TCU’s 2015 football recruiting class is stacked with local prospects


Recruiting success in the Dallas-Fort Worth area is nothing new for Gary Patterson and his coaching staff. However, this year’s recruiting class is more saturated with local talent than other recent classes. 

Out of the sixteen verbal commitments TCU has secured for the 2015 recruiting class, ten of them are from the greater DFW area and all sixteen attend high school in Texas.

Currently, 68.64 percent of TCU’s active roster went to high school in Texas, which is the ninth highest percentage of in state players among NCAA Division I football teams, according to a study done by’s Joe Bowen. 

Map of TCU’s 2015 Verbal Commits 

In past recruiting classes, many of TCU’s signees came from more rural towns in Texas, but since moving from the Mountain West to the Big 12, local prospects are now seeing TCU as a more attractive destination. 

Jeremy Clark, publisher for’s TCU recruiting service,, said the closer proximity to other schools in the Big 12 makes TCU more appealing to local recruits.

“When TCU was in the Mountain West there was no reason for [these players] to consider them because they were going to be playing all of their games out of state,” Clark said.

“If you look at the schedule this year, if you’re a parent of a TCU player, you only have to leave the state twice to go to Kansas and West Virginia,” he said.

Billy Wessels, a publisher for TCU’s site, said TCU’s move to the Big 12 is enticing DFW prospects because of the competition within the major conference.

“A lot of people want to play in the power five conferences. For a long time there wasn’t a Big 12 caliber school in DFW for these guys to go and want to play for growing up,” Wessels said. 

Clark and Wessels added that the transition to the Big 12 isn’t the only reason why high school players are more interested in Gary Patterson’s program.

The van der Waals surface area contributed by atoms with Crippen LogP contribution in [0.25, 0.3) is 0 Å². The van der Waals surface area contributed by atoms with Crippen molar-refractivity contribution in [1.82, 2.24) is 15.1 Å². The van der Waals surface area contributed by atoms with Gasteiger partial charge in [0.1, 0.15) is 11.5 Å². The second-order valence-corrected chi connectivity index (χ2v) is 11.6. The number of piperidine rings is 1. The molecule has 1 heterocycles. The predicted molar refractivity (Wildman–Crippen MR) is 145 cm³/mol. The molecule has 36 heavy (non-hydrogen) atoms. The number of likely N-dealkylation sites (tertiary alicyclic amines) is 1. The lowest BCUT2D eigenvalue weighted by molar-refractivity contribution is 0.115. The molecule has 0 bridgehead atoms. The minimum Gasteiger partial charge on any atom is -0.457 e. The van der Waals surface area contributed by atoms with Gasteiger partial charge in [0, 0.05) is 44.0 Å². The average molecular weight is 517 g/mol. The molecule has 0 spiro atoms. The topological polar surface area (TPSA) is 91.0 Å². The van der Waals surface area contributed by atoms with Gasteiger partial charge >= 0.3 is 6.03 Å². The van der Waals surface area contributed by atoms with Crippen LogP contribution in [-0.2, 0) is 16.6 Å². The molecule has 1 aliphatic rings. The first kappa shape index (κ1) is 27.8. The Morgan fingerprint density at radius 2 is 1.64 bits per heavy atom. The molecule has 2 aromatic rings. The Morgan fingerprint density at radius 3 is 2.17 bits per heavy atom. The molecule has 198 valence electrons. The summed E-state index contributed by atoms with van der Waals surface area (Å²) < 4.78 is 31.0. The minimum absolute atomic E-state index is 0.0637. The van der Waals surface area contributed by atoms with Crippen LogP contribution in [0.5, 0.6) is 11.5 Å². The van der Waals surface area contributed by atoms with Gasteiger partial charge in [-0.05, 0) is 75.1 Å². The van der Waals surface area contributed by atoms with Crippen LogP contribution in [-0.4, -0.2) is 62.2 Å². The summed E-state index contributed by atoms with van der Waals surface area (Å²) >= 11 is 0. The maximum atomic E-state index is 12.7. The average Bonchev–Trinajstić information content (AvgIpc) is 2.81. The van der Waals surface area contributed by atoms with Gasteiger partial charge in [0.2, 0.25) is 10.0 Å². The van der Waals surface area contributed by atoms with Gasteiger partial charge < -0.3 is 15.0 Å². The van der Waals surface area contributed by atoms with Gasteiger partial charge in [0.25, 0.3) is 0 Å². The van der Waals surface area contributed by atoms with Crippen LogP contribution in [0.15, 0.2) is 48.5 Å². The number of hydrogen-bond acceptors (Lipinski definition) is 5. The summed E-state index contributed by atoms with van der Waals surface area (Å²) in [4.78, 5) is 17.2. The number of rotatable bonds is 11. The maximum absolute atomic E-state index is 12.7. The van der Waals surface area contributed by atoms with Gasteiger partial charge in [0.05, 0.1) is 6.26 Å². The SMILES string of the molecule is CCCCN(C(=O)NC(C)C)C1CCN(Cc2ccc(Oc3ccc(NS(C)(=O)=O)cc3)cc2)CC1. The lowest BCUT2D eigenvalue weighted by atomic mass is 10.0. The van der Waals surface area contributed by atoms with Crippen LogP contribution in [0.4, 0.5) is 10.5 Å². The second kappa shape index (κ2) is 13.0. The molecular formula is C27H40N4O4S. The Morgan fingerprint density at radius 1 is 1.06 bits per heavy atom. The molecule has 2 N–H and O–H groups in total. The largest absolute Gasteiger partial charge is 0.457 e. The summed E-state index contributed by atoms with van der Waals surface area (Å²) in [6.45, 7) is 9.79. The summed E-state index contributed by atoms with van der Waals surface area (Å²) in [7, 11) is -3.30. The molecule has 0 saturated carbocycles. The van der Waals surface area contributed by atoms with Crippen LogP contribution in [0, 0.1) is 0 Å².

After last season, TCU hired co-offensive coordinators Doug Meacham and Sonny Cumbie to install the Air Raid offense. 

Since implementing the new offensive system, the Horned Frogs’ attack has become one of the best in all of college football.

“If you look at what they’ve done team and scheme wise, the change in the offense has really helped them recruiting-wise with keeping the top offensive players in DFW close to home because they play in that type of offense in high school,” Clark said.

“There’s tons of talent between Fort Worth and Dallas. A lot of guys are looking at TCU with the new offense; they’re scoring a lot of points,” Wessels said. “The coaches too, Sonny Cumbie and Doug Meacham played a big role in that as well, they love their personality and how they are relatable.” 

While DFW is one of the most fertile recruiting areas in the country for college football prospects, TCU hasn’t been known for filling its recruiting classes with star players. 

Travis Brown, who covers DFW recruiting for the Fort Worth Star-Telegram, said Patterson and his coaching staff don’t pay much attention to recruiting service rankings when deciding how to put recruiting classes together. 

“Patterson has this catch phrase called ‘Frog Factor’ – he wants a kid who wants to be at TCU, whether he’s a five star or a two star, and who they evaluated can really play and has upside,” Brown said.

Brown also said joining the Big 12 gives TCU the opportunity to pursue DFW’s more highly touted recruits. 

“Coming to the Big 12 opened TCU up to a higher caliber of recruit,” Brown said.

“If you look at it from a recruiting standpoint, if it wasn’t for the Big 12, TCU is pulling in the kind of recruit Devonte Fields was, they’re not flipping a kid like Kyle Hicks,” Brown said.

However, Brown said he doesn’t think the move to a power five conference or on-field success will change the coaching staff’s recruiting philosophy. 

“While being successful in the Big 12 might open some doors for some higher rated recruits, I think their X factor is getting those who want to be at TCU,” Brown said.